About Christmas TV History

Monday, May 5, 2014

Car 54, Where Are You? Christmas (1961)

Music has always been an essential ingredient in Christmas programming on television.  If you've read my latest book, Merry Musical Christmas Vol.1: The Best Christmas Music in TV Sitcoms and Dramas, you already know that one of my favorite Christmas sitcom traditions is the show-within-a-show, musical variety episode.  I know this description sounds complicated--but I think you know what I mean.  I'm referring to those fun holiday episodes where the cast of your favorite sitcom decides to show off their talents and "put on a show."  I've already written about several of these holiday episodes on this blog--click the titles to see those linked essays again: The Dick Van Dyke Show, Laverne & Shirley, and Benson.  Indulge me while I share about another Christmas variety show-within-a-show from the classic police comedy, Car 54, Where Are You?  If you'd like to read about more show-within-a-show Christmas episodes, as well as other great musical performances in sitcoms and dramas, please check out my book.  The following is an excerpt from Merry Musical Christmas Volume 1.

In the opening number, the Captain sings "Captain of the 53rd."  The lower ranking men provide humorous background vocals with the chorus, "Give a cheer and not the bird, to the Captain of the 53rd."

"In the 1961 episode “Christmas at the 53rd,” TV viewers are treated with a show-within-a-show storyline as the precinct house hosts a Christmas party for their family and friends, for which Toody and Muldoon serve as co-chairs of the entertainment committee.  The episode consists of a humorous variety show where the officers perform for their guests.  Opening the show, Captain Block sings an original song backed by his patrolmen called “Captain of the 53rd,” which is not unlike a Gilbert & Sullivan tune about being the gallant leader of his precinct.

The precinct's variety show is hosted by officers Toody (played by Joe E. Ross, left) and Muldoon (played by actor Fred Gwynne, right).

Next, Lt. Fleischer humorously demonstrates the well-dressed officer’s uniform as he points out the various elements of his uniform from the quick-paced audio description of an official police recording.  Officer Toody solos on “You’re Nobody Till Somebody Loves You” with his partner Muldoon accompanying him on the guitar.

This is followed by Officer Schnauser performing a comedic recitation about police brotherhood. But as Schnauser enumerates the five golden principles of brotherhood (charity, loyalty, harmony, fellowship, and kindness) the group erupts into a brawling mob as they fight over the correct order of the principles.

Officer Schnauser (left) with the wreath on his head, being lead away from the escalating fight during his brotherhood recitation.  Schnauser is played by actor Al Lewis, who would work again with Fred Gwynne on The Munsters.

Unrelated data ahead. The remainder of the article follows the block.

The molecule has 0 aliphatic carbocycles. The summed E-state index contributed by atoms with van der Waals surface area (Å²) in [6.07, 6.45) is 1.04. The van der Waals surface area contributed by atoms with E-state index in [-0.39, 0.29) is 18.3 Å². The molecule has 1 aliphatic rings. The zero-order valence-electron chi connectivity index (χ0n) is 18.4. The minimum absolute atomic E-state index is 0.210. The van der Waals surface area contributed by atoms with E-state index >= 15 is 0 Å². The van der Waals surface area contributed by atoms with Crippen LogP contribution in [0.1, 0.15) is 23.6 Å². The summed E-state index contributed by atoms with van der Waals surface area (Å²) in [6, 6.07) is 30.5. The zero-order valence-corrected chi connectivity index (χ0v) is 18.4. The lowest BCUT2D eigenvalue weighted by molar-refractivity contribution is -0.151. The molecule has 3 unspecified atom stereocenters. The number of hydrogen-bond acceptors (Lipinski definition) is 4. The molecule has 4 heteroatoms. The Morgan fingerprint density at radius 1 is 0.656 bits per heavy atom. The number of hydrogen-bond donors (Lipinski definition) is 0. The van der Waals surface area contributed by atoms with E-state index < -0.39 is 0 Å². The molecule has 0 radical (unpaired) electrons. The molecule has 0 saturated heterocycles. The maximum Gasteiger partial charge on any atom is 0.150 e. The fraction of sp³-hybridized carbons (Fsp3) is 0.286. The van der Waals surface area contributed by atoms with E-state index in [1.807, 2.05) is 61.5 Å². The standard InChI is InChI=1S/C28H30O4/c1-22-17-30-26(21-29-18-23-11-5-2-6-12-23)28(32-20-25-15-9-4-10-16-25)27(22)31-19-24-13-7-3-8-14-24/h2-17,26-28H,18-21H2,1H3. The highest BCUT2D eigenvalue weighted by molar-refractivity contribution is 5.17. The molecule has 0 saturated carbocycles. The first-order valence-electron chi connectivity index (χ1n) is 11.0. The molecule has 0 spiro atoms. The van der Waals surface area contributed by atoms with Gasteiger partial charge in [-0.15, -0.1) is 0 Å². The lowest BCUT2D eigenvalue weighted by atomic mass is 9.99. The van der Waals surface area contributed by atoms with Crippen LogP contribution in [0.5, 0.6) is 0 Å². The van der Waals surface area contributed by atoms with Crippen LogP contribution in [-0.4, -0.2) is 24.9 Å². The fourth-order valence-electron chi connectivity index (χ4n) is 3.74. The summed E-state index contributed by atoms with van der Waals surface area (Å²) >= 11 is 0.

Next a chorale group calling themselves The Whippoorwills, with lead vocals by Officer Muldoon, performs an original song about how difficult and thankless it is being a police officer--another Gilbert & Sullivan parody, much like “A Policeman’s Lot is Not a Happy One” from The Pirates of Penzance.

The funny love song is sung actress Alice Ghostley.  You may recognize Ghostley from her better-known TV roles such as Esmeralda on Bewitched, and Bernice Clifton on Designing Women, among others.

There’s also a comical poorly executed magic act by Al Henderson, Toody’s brother-in-law, assisted by his wife, Rose.  Next, Muldoon’s girlfriend Bonnie (played by actress Alice Ghostley) sings a funny, melodramatic French torch song.

And, partners and buddies Toody and Muldoon finish the musical revue with a duet, singing “We Belong to a Mutual Admiration Society.”

Although most of the music within this Christmas episode is not holiday music, it is a very Christmasy episode with Christmas decorations that fill the police stationhouse, and a strong feeling of festivity and Christmas spirit that the characters express to one another again and again.

The angel Patience (Gwynne) sings "Once Upon Another Time" while sitting with the young angel Michael, played by child actor Johnny Whitaker.

It’s a surprising treat to hear actor Fred Gwynne sing.  Gwynne plays Officer Muldoon in this TV sitcom, however TV viewers may better remember him for his role as Herman Munster on TV’s The Munsters.  If you’re curious to hear him sing more in a Christmas program, you can dig up a copy of 1969’s The Littlest Angel, the Hallmark Hall of Fame TV movie musical where he plays the guardian angel, Patience.  Gwynne sings “Once Upon Another Time,” “What Do You Do (When You Say You’re Doin’ Nothin’),” and with Johnnie Whitaker he sings "Where is Blue" in the musical adaptation of the popular children’s book by Charles Tazewell."

Fred Gwynne as the angel Patience singing "Once Upon Another Time" in 1969's Littlest Angel.

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